April 25, 2007

Cosmological vs. Biological Evolution

I just listened to a short radio debate between Eugenie Scott, director of the National Center for Science Education, and Hugh Ross, president of Reasons to Believe. The focus of the debate was evolution. Of course, their differences were numerous, since Eugenie is a notorious advocate for evolution, and Hugh is a well-traveled champion of various flavors of design arguments.

In the closing minutes, the two of them shared their agreement over the idea of an old universe and that galaxies, stars, and planets had formed by way of physical forces, even while they differed over the origin of biological life. Eugenie made a point of including cosmological history in her overall definition of "evolution," and one of her final remarks rested upon her liberal usage of the term. Her parting challenge to Hugh was this: "If the physical universe can evolve, why can't the biological universe?"

Now, Hugh would probably be okay with the idea that God had trumped the "natural" order of things and shaped our solar system just exactly how, when, and where He wanted it. In fact, I sometimes think that Hugh is implying this when he labors the point that our own Sun, Earth, and planetary system are exceptionally unique in their composition and arrangement. However, had Hugh been able to respond to this he probably would have pointed out the principle difference between cosmological and biological "evolution."

The origin of the universe may be a profound mystery, but the formation of galaxies and stars within this universe depend upon established laws of physics intrinsic to it. Of course, gravity is a key player in the cosmic drama, and it is a tangible force that we personally experience and can measure and test. Based on our calculations, we can predict what might be expected of galaxy and star formation, lifespan, and death, and when observing the universe we find confirmation of our understanding. The fact that light travels at a finite speed allows us to see the universe as it was at various ages, according to the distances we observe. We have, in effect, a very complete cosmological "fossil record."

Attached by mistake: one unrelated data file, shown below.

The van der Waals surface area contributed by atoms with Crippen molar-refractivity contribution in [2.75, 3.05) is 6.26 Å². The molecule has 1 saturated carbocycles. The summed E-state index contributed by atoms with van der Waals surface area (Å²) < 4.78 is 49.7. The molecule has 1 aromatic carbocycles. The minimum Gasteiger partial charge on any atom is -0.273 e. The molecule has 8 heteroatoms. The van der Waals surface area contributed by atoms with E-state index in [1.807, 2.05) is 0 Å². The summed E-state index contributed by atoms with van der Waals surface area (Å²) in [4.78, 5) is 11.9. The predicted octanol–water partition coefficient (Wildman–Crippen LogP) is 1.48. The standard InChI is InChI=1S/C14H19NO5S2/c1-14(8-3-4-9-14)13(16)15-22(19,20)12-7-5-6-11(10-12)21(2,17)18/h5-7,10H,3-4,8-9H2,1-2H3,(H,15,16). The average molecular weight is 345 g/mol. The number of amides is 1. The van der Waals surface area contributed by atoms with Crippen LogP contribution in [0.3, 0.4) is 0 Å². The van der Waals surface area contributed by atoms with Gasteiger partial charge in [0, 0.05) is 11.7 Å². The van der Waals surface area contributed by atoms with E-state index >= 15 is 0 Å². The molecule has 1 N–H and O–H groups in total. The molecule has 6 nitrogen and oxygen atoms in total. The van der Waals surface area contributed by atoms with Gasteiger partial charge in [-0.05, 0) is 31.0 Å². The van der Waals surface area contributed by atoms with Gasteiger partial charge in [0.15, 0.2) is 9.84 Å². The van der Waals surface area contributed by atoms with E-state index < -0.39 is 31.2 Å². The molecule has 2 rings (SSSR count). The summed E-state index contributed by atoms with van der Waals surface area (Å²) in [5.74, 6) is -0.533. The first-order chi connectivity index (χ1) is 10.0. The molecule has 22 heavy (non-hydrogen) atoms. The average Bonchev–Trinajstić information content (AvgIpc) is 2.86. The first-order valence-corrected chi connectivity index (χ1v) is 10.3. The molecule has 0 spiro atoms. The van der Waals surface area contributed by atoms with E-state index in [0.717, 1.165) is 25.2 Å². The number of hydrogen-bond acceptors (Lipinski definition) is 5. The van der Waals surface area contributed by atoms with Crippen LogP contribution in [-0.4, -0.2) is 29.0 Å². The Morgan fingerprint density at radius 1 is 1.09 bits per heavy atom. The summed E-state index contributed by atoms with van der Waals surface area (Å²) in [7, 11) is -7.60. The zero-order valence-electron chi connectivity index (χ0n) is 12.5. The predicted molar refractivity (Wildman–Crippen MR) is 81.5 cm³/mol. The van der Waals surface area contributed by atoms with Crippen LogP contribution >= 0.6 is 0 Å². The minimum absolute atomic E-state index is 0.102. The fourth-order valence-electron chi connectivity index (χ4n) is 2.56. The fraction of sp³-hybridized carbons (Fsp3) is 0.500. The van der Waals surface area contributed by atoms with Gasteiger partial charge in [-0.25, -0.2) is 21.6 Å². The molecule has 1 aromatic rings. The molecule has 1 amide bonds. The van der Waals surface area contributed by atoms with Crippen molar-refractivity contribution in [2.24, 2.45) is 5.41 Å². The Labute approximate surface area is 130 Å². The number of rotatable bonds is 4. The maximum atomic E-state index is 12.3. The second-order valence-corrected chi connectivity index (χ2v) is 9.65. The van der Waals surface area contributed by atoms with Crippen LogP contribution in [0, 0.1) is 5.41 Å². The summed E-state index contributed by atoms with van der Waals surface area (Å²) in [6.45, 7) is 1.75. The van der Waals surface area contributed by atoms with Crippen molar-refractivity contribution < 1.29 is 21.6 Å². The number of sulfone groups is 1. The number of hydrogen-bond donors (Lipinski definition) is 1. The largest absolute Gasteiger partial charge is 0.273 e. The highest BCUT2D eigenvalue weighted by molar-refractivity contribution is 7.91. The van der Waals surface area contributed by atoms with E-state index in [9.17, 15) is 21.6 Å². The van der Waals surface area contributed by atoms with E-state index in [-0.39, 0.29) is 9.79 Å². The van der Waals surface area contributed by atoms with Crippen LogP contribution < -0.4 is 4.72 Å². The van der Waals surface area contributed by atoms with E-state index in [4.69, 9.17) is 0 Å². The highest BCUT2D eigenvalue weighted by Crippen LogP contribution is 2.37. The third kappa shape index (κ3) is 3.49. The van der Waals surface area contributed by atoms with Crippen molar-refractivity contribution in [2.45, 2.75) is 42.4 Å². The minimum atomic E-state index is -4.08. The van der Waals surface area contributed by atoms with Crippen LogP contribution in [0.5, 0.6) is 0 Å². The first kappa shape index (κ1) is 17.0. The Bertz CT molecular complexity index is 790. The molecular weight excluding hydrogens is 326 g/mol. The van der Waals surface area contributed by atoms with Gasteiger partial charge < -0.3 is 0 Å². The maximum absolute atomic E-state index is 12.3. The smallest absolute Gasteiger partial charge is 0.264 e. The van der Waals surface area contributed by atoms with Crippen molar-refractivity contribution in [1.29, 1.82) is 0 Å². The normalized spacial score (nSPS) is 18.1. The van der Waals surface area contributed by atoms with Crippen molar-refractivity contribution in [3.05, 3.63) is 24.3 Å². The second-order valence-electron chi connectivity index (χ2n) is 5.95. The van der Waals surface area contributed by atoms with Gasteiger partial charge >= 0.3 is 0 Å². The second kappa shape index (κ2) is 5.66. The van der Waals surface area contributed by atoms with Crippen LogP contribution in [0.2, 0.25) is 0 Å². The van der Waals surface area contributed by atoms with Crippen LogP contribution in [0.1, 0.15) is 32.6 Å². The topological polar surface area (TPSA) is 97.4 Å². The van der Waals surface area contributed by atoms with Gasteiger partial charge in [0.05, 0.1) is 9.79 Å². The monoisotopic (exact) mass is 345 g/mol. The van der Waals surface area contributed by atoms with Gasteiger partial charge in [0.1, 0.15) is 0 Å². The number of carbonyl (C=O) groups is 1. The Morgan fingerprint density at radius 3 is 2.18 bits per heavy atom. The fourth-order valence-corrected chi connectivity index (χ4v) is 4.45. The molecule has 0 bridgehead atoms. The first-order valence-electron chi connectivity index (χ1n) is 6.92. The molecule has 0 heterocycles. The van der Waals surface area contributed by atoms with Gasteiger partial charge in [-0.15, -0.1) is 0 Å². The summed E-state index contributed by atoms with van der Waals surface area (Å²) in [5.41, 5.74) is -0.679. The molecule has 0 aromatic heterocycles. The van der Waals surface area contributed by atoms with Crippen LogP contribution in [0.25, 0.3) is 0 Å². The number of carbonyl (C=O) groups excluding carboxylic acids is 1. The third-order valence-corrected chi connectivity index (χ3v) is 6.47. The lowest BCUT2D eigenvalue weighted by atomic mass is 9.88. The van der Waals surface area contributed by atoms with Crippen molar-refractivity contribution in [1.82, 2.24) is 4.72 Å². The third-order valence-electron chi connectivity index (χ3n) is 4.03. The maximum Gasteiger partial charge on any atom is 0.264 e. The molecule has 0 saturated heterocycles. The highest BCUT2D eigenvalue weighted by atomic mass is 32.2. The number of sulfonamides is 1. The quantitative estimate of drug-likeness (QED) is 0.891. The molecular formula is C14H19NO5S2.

So, in cosmology, there are known laws that deterministically act upon matter to shape it into certain kinds of forms, from simple to complex elements and objects. It is not a problem to imagine that God has used such secondary causes to shape our world. Even if God did not specially create our star and planet, it would appear that the forces He has ordained would yield things like them, just as we now observe other stars and planets forming. Perhaps it might be argued that there is not enough time and matter out there to yield by pure chance the very special life-sustaining attributes that our planetary system exhibits, but there are at least adequate materials and mechanisms to grant such opportunities.

Contrast this with biological evolution, which says that simple chemistry yielded life, and that simple life progressively underwent change to become complex life.

In chemistry, there are no gravity-like laws that will take chemicals lying about and form cells out of them. Even if you poured out all the complex molecules of which a simple prokaryotic cell consists they would still not self-assemble in a deterministic way. Indeed, it has been challenging enough to identify processes by which even the simplest molecules of life are formed. And it is not enough to simply propose that the right existing elements be available upon which chance might work its magic. There must be valid chemical pathways that obey the laws of physics, which can take elements through the necessary stages to produce target molecules. This is the world of roadblocks and rabbit trails in which origin-of-life researchers live.